Op-Ed: Deceitful Palestinian Statements as Strategic Weapons
Dr. Manfred GerstenfeldThe writer has been a long-term adviser on strategy issues to the boards of several major multinational corporations in Europe and North America.He is board member and former chairman of the Jerusalem Center for Public Affairs and recipient of the LIfetime Achievement Award (2012) of the Journal for the Study of Anti-Semitism.
"Palestinian leaders have developed ambiguous messages as strategic weapons to disarm, demoralize and deceive foes while gaining third-party support. They use duplicitous statements for different audiences in the tradition of taqiyya—the art of dissimulation. This is an Islam-approved application of lying to defeat enemies. When conversing in English they may sound peace-loving. Yet they simultaneously broadcast bellicose messages to Arabs in Arabic.
“This method of destructive ambiguity was practiced already by the pre-war Grand Mufti of Jerusalem Haj Amin al Husseini. He was heavily involved in spreading false messages about Jews ‘trying to conquer the Temple Mount’ in the early 1920's and later in propaganda broadcasts for the Nazis. Fatah leaders, particularly Yasser Arafat and Mahmud Abbas, follow in Husseini’s footsteps using ambiguity.”
Dr. Michael Widlanski is the author of "Battle for Our Minds: Western Elites and the Terror Threat". He teaches at Bar Ilan University and was Strategic Affairs Advisor in Israel’s Ministry of Public Security editing the Orient House Archives of the PLO. He will be Schusterman Visiting Professor at the University of California, Irvine 2013-14.
“Communication and especially dissimulation were major motifs in Arafat's life and career. He became leader of the PLO through the microphone and pen and not through the rifle. Arafat became head of Fatah by gaining newspaper attention in Egypt in the 1950's. In 1968, he became the undisputed leader of the PLO after skillful press exploitation of the ‘Battle of Karameh.’
“From 1968 through 1974, Fatah/PLO made it clear that it wanted to replace Israel with a ‘democratic Palestine.’ This was a euphemism for what former PLO leader Ahmad Shukeiry had declared: ‘…destroying Israel and driving the Jews into the sea.’ Beginning in 1974, the PLO further ‘moderated’ its tone, but not its real goal. It adopted the ‘Strategy of Stages’ and declared that it would try to gain parts of Palestine/Israel via peaceful means. Thereafter it would employ arms for the final battle. Arafat and Abbas refined this strategy further over the years.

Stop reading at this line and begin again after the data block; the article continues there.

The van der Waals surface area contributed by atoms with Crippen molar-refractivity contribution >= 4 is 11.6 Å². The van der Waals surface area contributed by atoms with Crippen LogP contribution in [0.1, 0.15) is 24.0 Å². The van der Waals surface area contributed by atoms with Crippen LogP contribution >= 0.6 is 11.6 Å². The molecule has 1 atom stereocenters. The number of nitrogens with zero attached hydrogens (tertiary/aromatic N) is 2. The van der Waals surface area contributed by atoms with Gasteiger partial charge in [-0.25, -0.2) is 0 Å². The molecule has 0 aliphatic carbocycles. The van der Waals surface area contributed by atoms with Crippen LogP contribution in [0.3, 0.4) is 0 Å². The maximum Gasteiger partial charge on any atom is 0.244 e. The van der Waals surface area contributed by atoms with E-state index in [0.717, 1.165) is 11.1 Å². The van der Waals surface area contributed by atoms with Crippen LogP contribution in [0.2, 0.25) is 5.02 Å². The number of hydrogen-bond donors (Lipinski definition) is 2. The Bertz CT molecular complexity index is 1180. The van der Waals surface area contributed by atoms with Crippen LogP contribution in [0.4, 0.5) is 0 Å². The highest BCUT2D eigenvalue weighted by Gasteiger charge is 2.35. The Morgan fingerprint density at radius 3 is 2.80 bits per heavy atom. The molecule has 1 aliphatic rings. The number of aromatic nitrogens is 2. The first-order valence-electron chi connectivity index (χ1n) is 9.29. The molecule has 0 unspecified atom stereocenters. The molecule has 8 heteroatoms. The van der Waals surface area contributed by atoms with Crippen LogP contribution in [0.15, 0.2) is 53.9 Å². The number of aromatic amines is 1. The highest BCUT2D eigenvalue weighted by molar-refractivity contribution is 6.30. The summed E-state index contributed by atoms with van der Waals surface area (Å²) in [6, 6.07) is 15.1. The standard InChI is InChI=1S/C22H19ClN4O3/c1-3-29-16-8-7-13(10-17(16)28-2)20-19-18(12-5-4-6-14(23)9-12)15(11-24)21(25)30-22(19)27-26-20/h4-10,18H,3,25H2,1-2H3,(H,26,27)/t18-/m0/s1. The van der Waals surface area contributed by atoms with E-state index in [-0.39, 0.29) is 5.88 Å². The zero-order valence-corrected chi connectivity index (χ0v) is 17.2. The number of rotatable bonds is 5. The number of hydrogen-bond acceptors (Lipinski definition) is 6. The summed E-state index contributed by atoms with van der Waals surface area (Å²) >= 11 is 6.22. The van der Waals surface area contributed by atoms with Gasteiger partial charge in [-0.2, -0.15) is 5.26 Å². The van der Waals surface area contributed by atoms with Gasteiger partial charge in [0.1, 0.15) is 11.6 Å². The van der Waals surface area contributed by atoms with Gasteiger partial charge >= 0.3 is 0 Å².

Hamas has been more direct than Fatah/PLO in declaring its goals and tactics - destroying Israel with the force of arms. It has since learned from Arafat and Abbas. In recent years, Hamas, too, has had spokesmen who suggest that it might consider letting Israel survive if and when it withdraws to the 1949 armistice lines or the 1947 partition lines.
“Despite all claims to the contrary, no PLO leader has given up demands for Palestinian ‘refugees returning to their homes’ in Israel. Yet many prominent Israelis and Americans also promote this fallacy. Arafat, Abbas and negotiators like Yasser Abd-Rabbo, Nabil Sha'ath and Ahmad Qrei'a –also known as Abu 'Ala – have publicly and repeatedly repudiated such Israeli claims on the refugees issue made by Ehud Olmert, Tzippy Livni and especially Yossi Beilin and Shlomo Ben-Ami.
“Israel fails in its external communications partly because there is no unified Israeli view."
“Similarly, claims by many Israelis and Americans that the PLO has agreed to recognize and accept Israeli settlement blocs in return for ceding territory in Israel to Palestinian sovereignty, have been repudiated. This is also true about claims that the PLO leadership is willing to accept Israeli control of some holy places in eastern Jerusalem and that Ramallah or Al-Azzaria would serve as a Palestinian capital. Abbas repeatedly told Arab media—as late as August 2013—that there will be no Jews living in Palestinian territory and that Jerusalem will be the Palestinian capital.
“Abbas told an Israeli interviewer that he did not want to return to Safed. Thereafter, he declared to Arab interviewers that all Arabs could decide where and when they would go. He specifically said all refugees would have the ‘right” to return to their homes.
“Claims that the PLO has amended its charter are false as well. The ‘ceremony’ in 1998 concerning this is deemed a stage act by Palestinians, even though it was sanctioned by Bill Clinton and Benjamin Netanyahu. Leading Palestinians—such as Palestinian National Congress speaker Salim Za'anoun—say that the PLO charter still stands.
“Periodically, Arafat and Abbas said that they ‘recognize Israel.’ They thereafter explained in Arabic that they recognize the fact but not the right of Israel's existence. They further rebuff any attempt to recognize Jewish sovereignty or even Jewish nationalism. Abbas has repeatedly rejected Netanyahu's demand that the PLO accept Israel as a predominantly Jewish state. The PLO leadership until today approves maps and text books that refer to all of “Palestine” including Tel Aviv and Haifa, as Arab. Many Israelis and Westerners prefer to believe that PLO leaders ‘do not mean what they say’ in Arabic. However, history has shown that the messages to their own people is their true approach.”
Widlanski concludes: “Israel fails in its external communications partly because there is no unified Israeli view. Every struggle has a mental aspect. This is particularly true in battles involving terror. In order to win, Israelis have to educate themselves about the real Palestinian goals and tactics.”